s
s
Sections
Sections
Subscribe
You've read 5 of 15 free articles this month.
Get unlimited access to PressDemocrat.com, the eEdition and our mobile app starting at 99 cents per month.
Already a subscriber?
You've read 10 of 15 free articles this month.
Get unlimited access to PressDemocrat.com, the eEdition and our mobile app starting at 99 cents per month.
Already a subscriber?
You've read all of your free articles this month.
Get unlimited access to PressDemocrat.com, the eEdition and our mobile app starting at 99 cents per month.
Already a subscriber?
We've got a special deal for readers like you.
Get unlimited access to PressDemocrat.com, the eEdition and our mobile app starting 99 cents per month and support local journalism.
Already a subscriber?
Thanks for reading! Why not subscribe?
Get unlimited access to PressDemocrat.com, the eEdition and our mobile app starting 99 cents per month and support local journalism.
Already a subscriber?
Want to keep reading? Subscribe today!
Ooops! You're out of free articles. Starting at just 99 cents per month, you can keep reading all of our products and support local journalism.
Already a subscriber?

SANTA CLARA — Seattle beware and Bay Area sports fans take notice. Levi’s Stadium is a winner.

Saturday was a historic night and the Earthquakes and the 49ers teamed up to provide the fans with a memorable experience. Years from, we can all say “I was there on Saturday, Aug. 2, 2014.”

The vibe was unique for those who witnessed the San Jose Earthquakes’ 1-0 win against the Seattle Sounders in the inaugural game at Levi’s Stadium. I don’t want to diminish the game and result, because the Earthquakes picked up a huge win over a quality Seattle team, and anything but a win might have set a a bad tone for the stadium with a Bay Area team losing to a team from Seattle … again. Credit to the Earthquakes for doing their part to get the win and for instilling some doubt in the Seattle franchises mind.

The crowd had an interesting mix of Earthquake diehards, soccer fans, sports fans and 49ers fans. I actually bumped into a few Raiders fans in the elevator, too. I got the sense that the majority of the crowd, including myself, was more interested in taking in the sights of the stadium than the game.

My fears from Friday in regards to the stadium not being ready proved, well, let’s just say what a difference a day makes. Fans arrived early, but there were still plenty of parking challenges, especially postgame as people were misdirected in different directions. It’s a tricky area, as some of the stadium parking lots actually are side-by-side with Great America, which attracts a good crowd on a sunny summer Saturday. These things will get sorted out over time.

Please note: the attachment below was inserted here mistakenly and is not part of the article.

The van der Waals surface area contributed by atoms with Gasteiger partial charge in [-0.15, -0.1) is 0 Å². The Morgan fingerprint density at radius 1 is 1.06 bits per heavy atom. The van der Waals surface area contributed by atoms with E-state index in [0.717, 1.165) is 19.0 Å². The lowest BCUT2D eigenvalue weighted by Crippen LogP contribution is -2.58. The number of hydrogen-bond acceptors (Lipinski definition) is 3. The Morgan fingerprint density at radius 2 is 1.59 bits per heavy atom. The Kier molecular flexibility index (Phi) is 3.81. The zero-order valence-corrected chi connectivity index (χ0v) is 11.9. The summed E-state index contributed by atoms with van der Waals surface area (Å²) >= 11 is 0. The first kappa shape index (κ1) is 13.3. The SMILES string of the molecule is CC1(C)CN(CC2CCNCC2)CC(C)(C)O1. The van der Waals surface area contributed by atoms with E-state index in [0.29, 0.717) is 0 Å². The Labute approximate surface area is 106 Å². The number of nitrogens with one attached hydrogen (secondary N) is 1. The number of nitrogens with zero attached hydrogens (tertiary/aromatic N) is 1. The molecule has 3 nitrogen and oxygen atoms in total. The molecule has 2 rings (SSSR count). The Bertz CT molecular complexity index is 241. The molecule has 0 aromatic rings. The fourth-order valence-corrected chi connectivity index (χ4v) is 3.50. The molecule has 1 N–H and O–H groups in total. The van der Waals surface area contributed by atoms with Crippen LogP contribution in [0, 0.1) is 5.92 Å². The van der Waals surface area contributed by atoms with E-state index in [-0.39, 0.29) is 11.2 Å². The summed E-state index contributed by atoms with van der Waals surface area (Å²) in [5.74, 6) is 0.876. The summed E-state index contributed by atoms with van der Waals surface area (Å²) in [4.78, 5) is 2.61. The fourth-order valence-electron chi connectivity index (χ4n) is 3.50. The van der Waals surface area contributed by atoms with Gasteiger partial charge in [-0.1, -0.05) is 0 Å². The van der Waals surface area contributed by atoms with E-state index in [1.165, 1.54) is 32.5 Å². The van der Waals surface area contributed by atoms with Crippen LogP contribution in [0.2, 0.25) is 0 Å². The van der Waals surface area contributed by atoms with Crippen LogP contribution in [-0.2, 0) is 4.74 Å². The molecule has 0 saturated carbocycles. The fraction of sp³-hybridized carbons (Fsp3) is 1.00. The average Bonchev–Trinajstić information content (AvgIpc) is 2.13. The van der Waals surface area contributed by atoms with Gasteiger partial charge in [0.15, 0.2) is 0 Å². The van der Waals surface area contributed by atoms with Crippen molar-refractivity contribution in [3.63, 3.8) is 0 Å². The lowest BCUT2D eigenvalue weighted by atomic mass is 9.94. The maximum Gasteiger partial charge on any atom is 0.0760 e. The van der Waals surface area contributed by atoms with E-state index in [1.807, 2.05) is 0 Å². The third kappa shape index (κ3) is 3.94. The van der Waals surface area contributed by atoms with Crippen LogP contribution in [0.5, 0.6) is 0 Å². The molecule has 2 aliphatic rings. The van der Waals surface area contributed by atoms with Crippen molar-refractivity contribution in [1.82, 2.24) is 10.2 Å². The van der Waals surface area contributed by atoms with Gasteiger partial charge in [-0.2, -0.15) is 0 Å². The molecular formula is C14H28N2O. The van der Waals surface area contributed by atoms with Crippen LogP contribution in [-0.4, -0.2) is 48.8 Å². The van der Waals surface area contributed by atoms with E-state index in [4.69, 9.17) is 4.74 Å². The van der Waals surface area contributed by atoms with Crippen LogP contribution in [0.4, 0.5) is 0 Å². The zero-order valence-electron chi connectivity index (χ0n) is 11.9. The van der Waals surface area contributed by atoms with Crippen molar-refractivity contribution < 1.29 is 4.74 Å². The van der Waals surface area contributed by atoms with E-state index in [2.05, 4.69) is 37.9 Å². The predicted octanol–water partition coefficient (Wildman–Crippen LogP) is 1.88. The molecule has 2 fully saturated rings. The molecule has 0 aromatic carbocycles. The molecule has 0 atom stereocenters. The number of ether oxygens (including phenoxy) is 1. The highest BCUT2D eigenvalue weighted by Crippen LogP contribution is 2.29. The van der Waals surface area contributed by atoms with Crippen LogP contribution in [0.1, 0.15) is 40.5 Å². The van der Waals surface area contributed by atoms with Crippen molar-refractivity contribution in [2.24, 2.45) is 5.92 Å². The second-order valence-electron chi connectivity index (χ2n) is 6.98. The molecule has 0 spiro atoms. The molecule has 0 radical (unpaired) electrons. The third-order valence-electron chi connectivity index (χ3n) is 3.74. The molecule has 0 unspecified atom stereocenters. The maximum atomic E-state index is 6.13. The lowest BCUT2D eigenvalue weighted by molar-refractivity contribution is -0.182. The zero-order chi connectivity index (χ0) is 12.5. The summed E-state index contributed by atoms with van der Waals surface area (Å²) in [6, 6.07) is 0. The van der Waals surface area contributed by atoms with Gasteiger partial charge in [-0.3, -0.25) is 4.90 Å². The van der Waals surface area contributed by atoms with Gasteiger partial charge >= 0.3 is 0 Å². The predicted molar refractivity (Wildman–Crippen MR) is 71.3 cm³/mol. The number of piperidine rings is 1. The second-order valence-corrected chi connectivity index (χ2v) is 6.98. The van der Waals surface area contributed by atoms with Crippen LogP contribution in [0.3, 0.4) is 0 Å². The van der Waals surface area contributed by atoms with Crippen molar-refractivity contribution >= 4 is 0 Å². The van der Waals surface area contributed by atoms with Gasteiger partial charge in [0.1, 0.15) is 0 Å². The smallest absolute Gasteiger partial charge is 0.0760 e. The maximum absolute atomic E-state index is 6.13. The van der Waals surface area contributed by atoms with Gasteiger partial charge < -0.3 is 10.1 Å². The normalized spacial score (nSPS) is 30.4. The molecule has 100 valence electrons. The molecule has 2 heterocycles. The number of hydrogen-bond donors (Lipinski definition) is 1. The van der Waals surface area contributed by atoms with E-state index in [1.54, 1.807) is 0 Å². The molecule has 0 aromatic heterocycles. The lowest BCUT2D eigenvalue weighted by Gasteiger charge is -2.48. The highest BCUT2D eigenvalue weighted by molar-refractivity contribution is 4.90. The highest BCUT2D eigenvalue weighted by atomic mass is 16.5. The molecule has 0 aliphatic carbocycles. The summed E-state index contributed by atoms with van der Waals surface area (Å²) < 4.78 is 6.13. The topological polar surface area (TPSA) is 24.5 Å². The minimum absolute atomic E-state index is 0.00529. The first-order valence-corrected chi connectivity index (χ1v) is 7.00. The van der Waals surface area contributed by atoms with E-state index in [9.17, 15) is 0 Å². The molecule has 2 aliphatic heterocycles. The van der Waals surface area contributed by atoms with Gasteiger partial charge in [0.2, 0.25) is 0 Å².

Once in the stadium, the fans’ eagerness to explore as well as the stadium staff and fans not having a feel for the flow of traffic, helped create some congestion in a few areas. Having said that, the stadium has an open air feeling to it. It feels very spacious.

I was fortunate to have access almost the entire stadium tonight, including the press box and field. With this in mind, it’s a little hard for me to know which areas are open to the public, which were press areas and which were VIP areas. I will say, that regardless of the level of ticket or access, the stadium has a classy vibe. Of course everything is new and shiny, which helps, but it was designed with a fan’s every need in mind.

I was told all of the concessions are handled in house, and they grind their ground beef each day for the hamburgers they serve. Hot dogs are made fresh each day as well. The food in the press area was phenomenal and everything was made from scratch.

I am athletic director at Sonoma Academy and I work out each morning at Team LP Fitness in Santa Rosa. LP has helped me maintain a more balanced diet but Saturday was my cheat day and I went for it. I sampled everything except the hamburgers — Tandoori chicken and rice, mac and cheese, a little salad for good measure, berry cobbler and I might have sneaked a chocolate chip cookie or three as well.

A trip to the stadium wouldn’t be complete without a trip to the 15,000-square foot 49ers team store, which has anything and everything a fan would need. Nearby the store is the soon-to-open team museum.

Both the Earthquakes and 49ers did a nice job of commemorating the day and inaugural season in video features, logos, T-shirts and other memorabilia.

Dave Kronberg, father of former Montgomery and UC Berkeley standout Eric Kronberg, who currently plays with the MLS Sporting Kansas City said: “The stadium was spectacular and the night came off without a hitch until it came time to leave the parking lot. There appeared to be no plan how to get that many people out in any reasonable time.”

To get a sense of how Levi’s Stadium stacked up with soccer stadiums outside of the United States, I spoke with Arthur Brammer, a friend of mine visiting from London, where he coaches in the youth academy with Fulham FC. Arthur has been working soccer camps at Santa Clara University, and he was very impressed with the stadium and overall experience, even comparing it to The Emirates Stadium in London, which is home to Arsenal FC and one of the most recognizable stadiums in England.

Chris Ziemer is the athletic director and girls soccer coach at Sonoma Academy.